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Oncol Nurs Forum. 2012 Jul;39(4):E324-31. doi: 10.1188/12.ONF.E324-E331.

Surgical treatment differences among Latina and African American breast cancer survivors.

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1
College of Nursing, University of Arizona, Tucson, AZ, USA.

Abstract

PURPOSE/OBJECTIVES:

To describe breast cancer treatment choices from the perspectives of Latina and African American breast cancer survivors.

DESIGN:

An interdisciplinary team conducted a mixed-methods study of women treated for stages I-IV breast cancer.

SETTING:

Participants' homes in metropolitan areas.

SAMPLE:

39 participants in three groups: monolingual Spanish-speaking Latinas (n = 15), English-speaking Latinas (n = 15), and African American women (n = 9).

METHODS:

Individual participant interviews were conducted by racially and linguistically matched nurse researchers, and sociodemographic data were collected. Content and matrix analysis methods were used.

MAIN RESEARCH VARIABLES:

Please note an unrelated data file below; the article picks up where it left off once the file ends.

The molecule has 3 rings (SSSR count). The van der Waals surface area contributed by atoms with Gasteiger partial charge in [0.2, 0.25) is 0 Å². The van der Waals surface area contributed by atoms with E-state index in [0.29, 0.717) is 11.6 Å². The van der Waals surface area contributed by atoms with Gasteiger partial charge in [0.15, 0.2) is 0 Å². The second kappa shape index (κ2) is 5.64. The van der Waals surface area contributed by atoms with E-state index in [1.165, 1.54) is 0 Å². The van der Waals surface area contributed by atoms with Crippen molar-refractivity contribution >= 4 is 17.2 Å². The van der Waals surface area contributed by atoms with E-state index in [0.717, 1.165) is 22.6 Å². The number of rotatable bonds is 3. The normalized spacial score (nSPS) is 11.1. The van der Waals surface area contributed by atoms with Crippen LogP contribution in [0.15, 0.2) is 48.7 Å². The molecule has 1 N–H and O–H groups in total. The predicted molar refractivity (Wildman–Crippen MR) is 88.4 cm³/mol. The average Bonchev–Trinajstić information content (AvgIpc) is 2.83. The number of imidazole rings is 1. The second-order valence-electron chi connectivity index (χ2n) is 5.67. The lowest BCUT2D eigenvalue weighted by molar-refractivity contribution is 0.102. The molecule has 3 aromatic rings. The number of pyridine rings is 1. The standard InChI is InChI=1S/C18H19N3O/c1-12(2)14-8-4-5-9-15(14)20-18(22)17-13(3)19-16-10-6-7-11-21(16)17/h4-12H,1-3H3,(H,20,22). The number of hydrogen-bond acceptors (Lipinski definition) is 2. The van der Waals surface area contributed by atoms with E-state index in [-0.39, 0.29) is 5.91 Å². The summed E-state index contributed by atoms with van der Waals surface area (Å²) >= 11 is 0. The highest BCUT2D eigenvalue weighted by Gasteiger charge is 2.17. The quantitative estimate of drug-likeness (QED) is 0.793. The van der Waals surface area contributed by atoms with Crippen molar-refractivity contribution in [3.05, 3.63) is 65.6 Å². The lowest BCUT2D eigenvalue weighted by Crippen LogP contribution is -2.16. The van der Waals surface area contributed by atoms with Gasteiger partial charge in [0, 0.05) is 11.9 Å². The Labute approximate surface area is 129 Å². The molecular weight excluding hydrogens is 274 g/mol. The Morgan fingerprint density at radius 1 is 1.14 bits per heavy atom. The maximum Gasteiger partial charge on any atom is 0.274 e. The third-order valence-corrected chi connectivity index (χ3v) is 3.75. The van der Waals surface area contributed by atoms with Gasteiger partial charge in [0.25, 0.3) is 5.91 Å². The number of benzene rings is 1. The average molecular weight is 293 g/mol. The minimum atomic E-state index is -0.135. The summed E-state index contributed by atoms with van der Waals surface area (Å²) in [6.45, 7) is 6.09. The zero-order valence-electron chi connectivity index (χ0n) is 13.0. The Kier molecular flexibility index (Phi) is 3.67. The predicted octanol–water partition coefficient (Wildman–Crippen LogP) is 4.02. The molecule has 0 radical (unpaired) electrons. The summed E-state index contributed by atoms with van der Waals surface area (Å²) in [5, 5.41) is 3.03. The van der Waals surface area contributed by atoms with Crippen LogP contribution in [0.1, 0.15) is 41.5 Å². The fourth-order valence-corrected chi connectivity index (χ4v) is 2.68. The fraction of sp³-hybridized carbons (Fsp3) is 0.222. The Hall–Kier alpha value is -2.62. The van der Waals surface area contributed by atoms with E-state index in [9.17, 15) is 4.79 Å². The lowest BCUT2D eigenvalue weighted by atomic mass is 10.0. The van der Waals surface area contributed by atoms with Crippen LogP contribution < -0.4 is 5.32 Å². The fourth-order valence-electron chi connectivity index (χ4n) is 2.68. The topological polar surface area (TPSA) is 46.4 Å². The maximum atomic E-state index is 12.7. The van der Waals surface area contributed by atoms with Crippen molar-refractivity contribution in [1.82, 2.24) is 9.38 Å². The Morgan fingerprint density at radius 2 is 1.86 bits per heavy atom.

Perceptions of breast cancer care.

FINDINGS:

High rates of mastectomy were noted for early-stage treatment (stage I or II). Among the participants diagnosed with early-stage breast cancer, the majority of English-speaking Latinas (n = 9) and African American women (n = 4) received a mastectomy. However, the majority of the Spanish-speaking Latina group (n = 5) received breast-conserving surgery. Four factors influenced the choice of mastectomy over lumpectomy across the three groups: clinical indicators, fear of recurrence, avoidance of adjuvant side effects, and perceived favorable survival outcomes. Spanish-speaking Latinas were more likely to rely on physician treatment recommendations, and the other two groups used a shared decision-making style.

CONCLUSIONS:

Additional study is needed to understand how women select and integrate treatment information with the recommendations they receive from healthcare providers. Among the Spanish-speaking Latina group, limited English proficiency, the use of translators in explaining treatment options, and a lack of available educational materials in Spanish are factors that influenced reliance on physician recommendations.

IMPLICATIONS FOR NURSING:

Oncology nurses were notably absent in supporting the women's treatment decision making. Advanced practice oncology nurses, coupled with language-appropriate educational resources, may provide essential guidance in clarifying surgical treatment choices for breast cancer among culturally and linguistically diverse populations.

PMID:
22750902
PMCID:
PMC3495184
DOI:
10.1188/12.ONF.E324-E331
[Indexed for MEDLINE]
Free PMC Article
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